‘Silicon Valley firms resemble Redwood trees, Indian companies are Banyans’

Having a great relationship with customers, building a quality team and not diverting from the company's core business are some of the ingredients to build successful global companies, according to the top Silicon Valley and Indian entrepreneurs.

Silicon Valley-based entrepreneur and venture capitalist Vinod Dham, also known as the father of the Pentium chip, said that he had built a new chip at one of his ventures Silicon Spice that could support Voice Over the Internet Protocol.

It was actually his customer Cisco Systems which not only became a strategic investor in Silicon Spice but also helped him to sell the venture to American fabless semiconductor company Broadcom for $1.2 billion (Rs8,139 crore).

“Early stage customer is a great teacher. It is very powerful to make the right product,” said Mr.Dham at the Startup India event. Varsha Rao, head of global operations at AirBnB, an online service which allows people to rent out rooms in their homes said they not only focused on building the product but also got close to their community in order to grow organically. “You rather have hundred customers that like you than millions of them (that may not like you),” said Ms. Rao.

Venktesh Shukla, president of entrepreneur network TiE in the Silicon Valley was of the view that global companies have discipline to refuse to do other things which are not core of the company. However in India, companies try to do everything.

“Silicon Valley companies tend to be like Redwood Trees which are lean and long. Companies here in India are like Banyan trees,” said Mr.Shukla.

He also said that startups in Israel have been successful, because they do not have a domestic market which is a blessing in disguise, because they start to think globally from day one.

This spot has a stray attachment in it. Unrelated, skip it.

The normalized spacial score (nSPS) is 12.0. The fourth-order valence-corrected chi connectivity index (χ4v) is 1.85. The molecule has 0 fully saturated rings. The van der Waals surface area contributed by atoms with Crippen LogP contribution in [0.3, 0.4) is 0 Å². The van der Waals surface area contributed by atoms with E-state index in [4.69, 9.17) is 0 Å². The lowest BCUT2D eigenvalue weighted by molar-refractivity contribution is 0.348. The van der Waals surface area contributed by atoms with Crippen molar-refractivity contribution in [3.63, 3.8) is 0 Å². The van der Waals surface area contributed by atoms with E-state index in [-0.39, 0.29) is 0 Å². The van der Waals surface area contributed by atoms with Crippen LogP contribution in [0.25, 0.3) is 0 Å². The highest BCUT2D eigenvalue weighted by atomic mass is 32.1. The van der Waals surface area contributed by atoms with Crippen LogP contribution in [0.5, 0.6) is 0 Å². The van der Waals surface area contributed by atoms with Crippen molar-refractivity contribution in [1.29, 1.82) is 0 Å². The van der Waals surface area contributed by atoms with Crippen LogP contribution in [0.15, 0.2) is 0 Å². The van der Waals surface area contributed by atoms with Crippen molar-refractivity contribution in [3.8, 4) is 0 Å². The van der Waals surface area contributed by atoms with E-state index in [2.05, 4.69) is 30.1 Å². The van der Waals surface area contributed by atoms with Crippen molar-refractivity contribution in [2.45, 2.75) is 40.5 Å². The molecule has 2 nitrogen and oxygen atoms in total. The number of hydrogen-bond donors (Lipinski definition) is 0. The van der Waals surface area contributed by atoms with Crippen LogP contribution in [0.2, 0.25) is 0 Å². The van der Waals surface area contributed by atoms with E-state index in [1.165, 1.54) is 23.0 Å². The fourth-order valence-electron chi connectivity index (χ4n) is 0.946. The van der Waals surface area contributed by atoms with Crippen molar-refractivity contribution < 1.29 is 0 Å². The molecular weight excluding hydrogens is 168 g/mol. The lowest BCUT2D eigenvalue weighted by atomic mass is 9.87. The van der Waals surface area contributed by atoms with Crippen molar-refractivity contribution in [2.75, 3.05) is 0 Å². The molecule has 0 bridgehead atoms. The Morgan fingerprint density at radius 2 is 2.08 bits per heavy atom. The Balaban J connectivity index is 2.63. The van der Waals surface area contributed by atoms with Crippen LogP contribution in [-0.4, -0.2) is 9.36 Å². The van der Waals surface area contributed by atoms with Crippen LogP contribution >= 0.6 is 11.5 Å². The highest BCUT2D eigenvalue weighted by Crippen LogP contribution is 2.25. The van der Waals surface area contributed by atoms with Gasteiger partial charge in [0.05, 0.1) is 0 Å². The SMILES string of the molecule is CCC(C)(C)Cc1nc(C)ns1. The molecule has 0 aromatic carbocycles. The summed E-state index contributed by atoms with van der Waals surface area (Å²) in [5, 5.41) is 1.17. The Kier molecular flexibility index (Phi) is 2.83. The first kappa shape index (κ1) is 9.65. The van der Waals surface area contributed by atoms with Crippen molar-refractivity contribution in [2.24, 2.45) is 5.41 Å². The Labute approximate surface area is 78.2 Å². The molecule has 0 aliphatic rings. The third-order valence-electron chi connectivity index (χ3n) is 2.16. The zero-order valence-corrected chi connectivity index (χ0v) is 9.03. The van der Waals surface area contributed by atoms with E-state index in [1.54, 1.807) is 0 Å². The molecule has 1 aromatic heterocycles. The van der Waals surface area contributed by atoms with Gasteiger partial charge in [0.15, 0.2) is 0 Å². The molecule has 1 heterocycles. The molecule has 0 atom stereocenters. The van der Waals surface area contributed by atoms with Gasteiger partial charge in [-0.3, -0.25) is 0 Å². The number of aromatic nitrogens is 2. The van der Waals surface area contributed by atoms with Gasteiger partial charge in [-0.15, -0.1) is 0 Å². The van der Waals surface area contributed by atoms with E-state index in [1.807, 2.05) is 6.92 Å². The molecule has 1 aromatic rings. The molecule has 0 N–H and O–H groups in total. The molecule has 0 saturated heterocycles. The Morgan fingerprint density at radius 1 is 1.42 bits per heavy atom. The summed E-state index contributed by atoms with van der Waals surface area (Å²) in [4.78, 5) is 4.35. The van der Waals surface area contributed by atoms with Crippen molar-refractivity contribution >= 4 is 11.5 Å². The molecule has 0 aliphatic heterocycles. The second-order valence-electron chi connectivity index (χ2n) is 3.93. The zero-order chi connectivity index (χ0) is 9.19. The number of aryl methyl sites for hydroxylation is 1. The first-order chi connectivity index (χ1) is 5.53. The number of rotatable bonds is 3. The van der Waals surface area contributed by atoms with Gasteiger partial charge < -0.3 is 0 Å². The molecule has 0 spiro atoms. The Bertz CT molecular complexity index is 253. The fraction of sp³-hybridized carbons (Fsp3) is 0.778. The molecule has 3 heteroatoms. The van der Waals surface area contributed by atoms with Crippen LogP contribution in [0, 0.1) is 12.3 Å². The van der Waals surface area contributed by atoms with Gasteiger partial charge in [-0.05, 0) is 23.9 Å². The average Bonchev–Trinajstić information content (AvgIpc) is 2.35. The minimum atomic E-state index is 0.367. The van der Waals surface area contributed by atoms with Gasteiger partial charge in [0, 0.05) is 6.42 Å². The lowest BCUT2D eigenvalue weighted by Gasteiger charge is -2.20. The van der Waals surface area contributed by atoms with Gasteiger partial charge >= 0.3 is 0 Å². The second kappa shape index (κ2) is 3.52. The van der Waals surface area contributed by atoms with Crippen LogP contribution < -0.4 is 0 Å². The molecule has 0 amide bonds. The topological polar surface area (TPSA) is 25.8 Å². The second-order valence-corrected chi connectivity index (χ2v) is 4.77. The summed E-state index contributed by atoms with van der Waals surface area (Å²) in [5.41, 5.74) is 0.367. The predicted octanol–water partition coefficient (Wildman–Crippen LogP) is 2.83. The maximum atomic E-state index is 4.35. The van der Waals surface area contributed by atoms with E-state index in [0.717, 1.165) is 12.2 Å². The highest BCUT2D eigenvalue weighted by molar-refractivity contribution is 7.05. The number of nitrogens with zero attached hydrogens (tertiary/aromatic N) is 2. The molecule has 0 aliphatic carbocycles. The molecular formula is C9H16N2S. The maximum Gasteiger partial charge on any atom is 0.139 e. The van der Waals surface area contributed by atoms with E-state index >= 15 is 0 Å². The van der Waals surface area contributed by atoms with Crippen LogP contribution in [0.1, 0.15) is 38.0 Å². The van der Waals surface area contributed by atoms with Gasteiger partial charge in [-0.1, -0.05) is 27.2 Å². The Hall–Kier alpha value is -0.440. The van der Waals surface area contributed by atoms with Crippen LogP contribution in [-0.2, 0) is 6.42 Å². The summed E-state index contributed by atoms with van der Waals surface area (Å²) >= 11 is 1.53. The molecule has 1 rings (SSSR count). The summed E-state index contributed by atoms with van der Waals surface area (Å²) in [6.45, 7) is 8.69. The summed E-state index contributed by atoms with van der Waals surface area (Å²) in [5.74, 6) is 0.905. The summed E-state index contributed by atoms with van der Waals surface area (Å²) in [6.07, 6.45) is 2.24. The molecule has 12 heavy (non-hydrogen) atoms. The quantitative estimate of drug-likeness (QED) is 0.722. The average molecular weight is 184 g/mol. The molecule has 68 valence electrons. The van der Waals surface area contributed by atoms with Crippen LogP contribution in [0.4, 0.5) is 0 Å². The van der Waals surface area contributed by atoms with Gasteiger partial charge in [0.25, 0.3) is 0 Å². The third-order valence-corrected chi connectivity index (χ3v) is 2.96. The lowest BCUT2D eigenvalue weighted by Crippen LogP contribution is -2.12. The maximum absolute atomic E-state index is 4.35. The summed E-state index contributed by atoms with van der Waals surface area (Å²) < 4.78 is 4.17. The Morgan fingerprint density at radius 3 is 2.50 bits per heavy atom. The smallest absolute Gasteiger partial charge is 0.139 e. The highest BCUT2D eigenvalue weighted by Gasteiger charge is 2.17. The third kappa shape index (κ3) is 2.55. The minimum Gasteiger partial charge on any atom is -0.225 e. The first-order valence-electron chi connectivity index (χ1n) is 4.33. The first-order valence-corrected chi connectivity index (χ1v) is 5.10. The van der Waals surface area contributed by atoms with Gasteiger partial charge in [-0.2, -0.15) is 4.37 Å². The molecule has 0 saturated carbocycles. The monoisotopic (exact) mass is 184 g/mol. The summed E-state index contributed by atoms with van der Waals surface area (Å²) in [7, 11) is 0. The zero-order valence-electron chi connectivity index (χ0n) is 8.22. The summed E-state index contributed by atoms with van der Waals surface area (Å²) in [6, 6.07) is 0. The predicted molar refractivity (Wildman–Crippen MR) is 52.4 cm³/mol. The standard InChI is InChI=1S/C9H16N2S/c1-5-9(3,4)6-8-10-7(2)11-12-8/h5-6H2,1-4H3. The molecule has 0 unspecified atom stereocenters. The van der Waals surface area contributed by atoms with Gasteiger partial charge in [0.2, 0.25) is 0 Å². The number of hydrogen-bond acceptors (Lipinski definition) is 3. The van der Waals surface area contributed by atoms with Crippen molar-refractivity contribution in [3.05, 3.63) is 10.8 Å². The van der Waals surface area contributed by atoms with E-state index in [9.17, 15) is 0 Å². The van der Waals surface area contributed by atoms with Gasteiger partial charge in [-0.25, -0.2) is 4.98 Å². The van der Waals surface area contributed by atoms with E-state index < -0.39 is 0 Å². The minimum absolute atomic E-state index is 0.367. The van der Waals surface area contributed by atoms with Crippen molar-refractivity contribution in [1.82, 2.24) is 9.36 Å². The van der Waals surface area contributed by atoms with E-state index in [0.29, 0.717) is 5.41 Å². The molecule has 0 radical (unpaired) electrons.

Having a quality team is also very important to succeed and innovate. And it is not economics that keeps people together but the culture.

“I never felt economic incentive can retain people, as long as you make them feel the same level of passion, you will not loose them,” said Kunal Bahl, chief executive of online retailer Snapdeal that competes with rivals like Flipkart and Amazon.

However, one of the biggest challenges in the country is the availability of skilled manpower and having not enough infrastructure compared to other Western countries, said Bhavish Aggarwal, chief executive and cofounder of home-grown taxi aggregator, Ola Cabs that competes with Uber. He said Ola has thousands of drivers on its platform and he want to have millions of them to create new jobs.

“It helps you scale up faster. We need to impart them right skills,” said Mr.Aggarwal.

Dilip Chabria, cofounder at Bengaluru-based Team Indus, a startup which is developing a robot that can safely land on the surface of the Moon, said that his team had no background in aerospace. But their motto 'aspire, believe and create' helped them win against all the odds and build credibility. Team Indus is the only Indian firm able to participate in Google Lunar XPrize competition. It has to launch a robot that can land on the surface of the moon, travel over the lunar surface, and send images and data back.

“Make sure you have a dream and ensure you follow it,” said Mr.Chabria.

One of the biggest challenges in the country is the availability of

skilled manpower